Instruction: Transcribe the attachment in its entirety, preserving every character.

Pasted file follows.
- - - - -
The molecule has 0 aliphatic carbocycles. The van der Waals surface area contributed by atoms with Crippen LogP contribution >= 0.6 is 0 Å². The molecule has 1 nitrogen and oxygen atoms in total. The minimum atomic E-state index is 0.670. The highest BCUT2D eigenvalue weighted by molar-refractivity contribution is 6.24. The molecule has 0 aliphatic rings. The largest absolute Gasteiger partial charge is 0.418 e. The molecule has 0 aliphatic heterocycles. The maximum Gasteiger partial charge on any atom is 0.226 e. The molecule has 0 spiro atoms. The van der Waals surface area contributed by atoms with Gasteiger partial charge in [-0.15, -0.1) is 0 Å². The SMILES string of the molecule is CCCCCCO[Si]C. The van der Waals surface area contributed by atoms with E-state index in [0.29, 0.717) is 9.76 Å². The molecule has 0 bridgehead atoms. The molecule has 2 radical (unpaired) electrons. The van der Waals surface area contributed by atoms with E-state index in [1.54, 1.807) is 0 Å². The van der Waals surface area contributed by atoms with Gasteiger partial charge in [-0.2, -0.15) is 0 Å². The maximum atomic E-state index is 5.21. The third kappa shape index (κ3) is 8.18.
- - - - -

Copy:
The molecule has 0 aliphatic carbocycles. The van der Waals surface area contributed by atoms with Crippen LogP contribution >= 0.6 is 0 Å². The molecule has 1 nitrogen and oxygen atoms in total. The minimum atomic E-state index is 0.670. The highest BCUT2D eigenvalue weighted by molar-refractivity contribution is 6.24. The molecule has 0 aliphatic rings. The largest absolute Gasteiger partial charge is 0.418 e. The molecule has 0 aliphatic heterocycles. The maximum Gasteiger partial charge on any atom is 0.226 e. The molecule has 0 spiro atoms. The van der Waals surface area contributed by atoms with Gasteiger partial charge in [-0.15, -0.1) is 0 Å². The SMILES string of the molecule is CCCCCCO[Si]C. The van der Waals surface area contributed by atoms with E-state index in [0.29, 0.717) is 9.76 Å². The molecule has 0 bridgehead atoms. The molecule has 2 radical (unpaired) electrons. The van der Waals surface area contributed by atoms with E-state index in [1.54, 1.807) is 0 Å². The van der Waals surface area contributed by atoms with Gasteiger partial charge in [-0.2, -0.15) is 0 Å². The maximum atomic E-state index is 5.21. The third kappa shape index (κ3) is 8.18.